Sundance Institute Announces Its 2019 Screenwriter Intensive Fellows
The Sundance Institute announced the eleven screenwriters who will take part in their seventh annual Screenwriters Intensive. Taking place in Los Angeles tomorrow and Friday, the Intensive is “a two-day workshop for writers or writer/directors from underrepresented communities developing their first fiction feature. Fellows at the Intensive will advance the art and craft of their work under the guidance of experienced filmmakers and in collaboration with Institute’s Feature Film Program.” Advisors are Andrew Ahn, Kyle Patrick Alvarez, Patricia Cardoso, Deena Goldstone, Tanya Hamilton, Elgin James, So Yong Kim, Sarah Koskoff, Tracy Oliver, Joan Tewkesbury, and Andy Wolk. The program is supported by the Will & Jada Smith Family Foundation.
From the press release:
“We’re excited to bring together this vibrant group of distinctive voices for two days of deep creative exploration and indispensable lessons in the craft of screenwriting,” said Michelle Satter, Founding Director of Sundance Institute’s Feature Film Program. “Our goal is to provide early support for emerging artistsasa first step in a continuum of support as we connect them to a larger creative community.” noted Labs Director Ilyse McKimmie who leads the Intensive.
The complete list of fellows and projects follows:
Writer/director, Mr. Rob
Fawaz Al-Matrouk is a Kuwaiti writer-director based in San Francisco. His narrative shorts have played in festivals worldwide, including Cannes, Kuwait, and Dubai, winning writing, directing, and audience awards. Al-Matrouk received his MFA in cinematic arts at the University of Southern California, where he was mentored by Ridley Scott on his thesis film To Rest in Peace. He has since directed over a hundred commercials, and his short story “The Tail of Danny Whiskers” was published in Nature. Al-Matrouk is currently a resident at SFFILM FilmHouse, and his screenplay Mr. Rob won the SFFILM Rainin Grant.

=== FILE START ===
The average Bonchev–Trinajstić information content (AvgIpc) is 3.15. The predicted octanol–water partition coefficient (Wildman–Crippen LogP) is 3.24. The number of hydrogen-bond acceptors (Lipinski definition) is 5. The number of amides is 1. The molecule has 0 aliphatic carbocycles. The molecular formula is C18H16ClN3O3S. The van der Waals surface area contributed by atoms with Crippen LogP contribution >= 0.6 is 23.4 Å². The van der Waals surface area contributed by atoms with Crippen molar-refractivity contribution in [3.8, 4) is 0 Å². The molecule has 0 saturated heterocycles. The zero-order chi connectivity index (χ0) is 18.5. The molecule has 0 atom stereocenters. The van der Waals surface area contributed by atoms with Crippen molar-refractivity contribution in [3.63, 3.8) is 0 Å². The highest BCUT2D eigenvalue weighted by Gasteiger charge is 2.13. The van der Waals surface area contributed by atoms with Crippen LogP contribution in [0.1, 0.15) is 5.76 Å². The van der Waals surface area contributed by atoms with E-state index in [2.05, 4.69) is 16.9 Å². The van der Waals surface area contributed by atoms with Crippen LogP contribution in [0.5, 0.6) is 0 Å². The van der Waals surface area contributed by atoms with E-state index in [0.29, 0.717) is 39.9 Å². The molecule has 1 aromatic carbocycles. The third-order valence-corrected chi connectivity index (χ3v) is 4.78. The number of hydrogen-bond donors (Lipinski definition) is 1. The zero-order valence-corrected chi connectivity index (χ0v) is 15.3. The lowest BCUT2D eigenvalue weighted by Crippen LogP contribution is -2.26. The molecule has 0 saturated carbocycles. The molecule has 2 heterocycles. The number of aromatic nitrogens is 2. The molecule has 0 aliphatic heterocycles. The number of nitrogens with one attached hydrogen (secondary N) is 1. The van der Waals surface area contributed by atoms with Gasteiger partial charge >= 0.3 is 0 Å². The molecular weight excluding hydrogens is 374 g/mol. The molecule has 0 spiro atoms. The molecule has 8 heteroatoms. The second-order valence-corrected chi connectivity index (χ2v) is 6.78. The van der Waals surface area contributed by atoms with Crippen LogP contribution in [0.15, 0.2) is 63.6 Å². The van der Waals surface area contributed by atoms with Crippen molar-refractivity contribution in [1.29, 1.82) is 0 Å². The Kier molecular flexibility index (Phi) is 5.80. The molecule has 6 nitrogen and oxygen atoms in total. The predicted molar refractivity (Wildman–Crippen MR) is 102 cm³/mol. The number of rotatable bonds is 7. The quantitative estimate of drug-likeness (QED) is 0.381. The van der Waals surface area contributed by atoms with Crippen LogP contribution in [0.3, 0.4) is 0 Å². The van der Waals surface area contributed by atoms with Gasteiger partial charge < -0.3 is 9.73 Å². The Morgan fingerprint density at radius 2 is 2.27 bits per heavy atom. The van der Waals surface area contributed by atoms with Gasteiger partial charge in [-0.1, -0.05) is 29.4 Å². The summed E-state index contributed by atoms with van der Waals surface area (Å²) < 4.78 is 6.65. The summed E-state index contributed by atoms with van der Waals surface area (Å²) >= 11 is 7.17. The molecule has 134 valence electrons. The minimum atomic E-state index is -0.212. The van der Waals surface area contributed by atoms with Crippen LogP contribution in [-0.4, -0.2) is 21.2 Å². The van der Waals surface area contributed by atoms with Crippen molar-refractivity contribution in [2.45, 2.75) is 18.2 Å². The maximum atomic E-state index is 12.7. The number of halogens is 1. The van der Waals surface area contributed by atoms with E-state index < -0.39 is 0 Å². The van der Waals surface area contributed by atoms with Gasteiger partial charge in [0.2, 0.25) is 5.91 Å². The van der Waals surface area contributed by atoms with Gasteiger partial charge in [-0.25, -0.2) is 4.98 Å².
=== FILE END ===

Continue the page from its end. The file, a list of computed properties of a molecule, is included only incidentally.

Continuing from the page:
Mr. Rob: At the notorious ‘Jungle’ refugee camp in Calais, Rob Lawrie, an ex-soldier and devoted father, meets Reza and his four-year-old daughter Bru, who travelled all the way from Afghanistan to join family in Rob’s hometown of Leeds. A bond forms between the two fathers, but with no legal way across the border, Rob has to risk himself to bring them home. Based on a true story.
Writer/director, Coyote Boys
Haley Elizabeth Anderson is a filmmaker, writer, and visual artist from Houston, Texas. She developed her own process of collaborating with non-professional actors after street casting on a Terrence Malick project and continues to explore approaches to the doc-narrative hybrid. Her short film, Get Out Fast, on which Coyote Boys is based, premiered at the 2017 Slamdance Film Festival, where she was named a filmmaker to watch. She is in post-production for her next narrative short film, Summer Animals, made with generous support from Kodak. Anderson is currently filming a documentary about the homeless experience of teenagers in New York, which is sponsored by Tribeca Studios, Proctor&Gamble, and Queen Latifah within the Queen’s Collective.
Coyote Boys: Homeless and alone on the streets of New Orleans, 17-year-old Trey spends his time dodging the authorities and searching for Marcus, his estranged graffiti-writer brother. When he meets Luke, a reckless train hopper who is an unexpected link to his brother’s whereabouts, Trey joins him on a dangerous journey into off-the-grid America that threatens to unravel the limited family he has.
Writer/director, Beware of the Boomerang
Justin Denis is a Nuyorican filmmaker from New York City’s Lower East Side. His first short film, 8 Million Miles From Hintahood, was an official selection at the 2018 Blackstar and Urbanworld Film Festivals, among others. He holds a BA in English from Wesleyan University.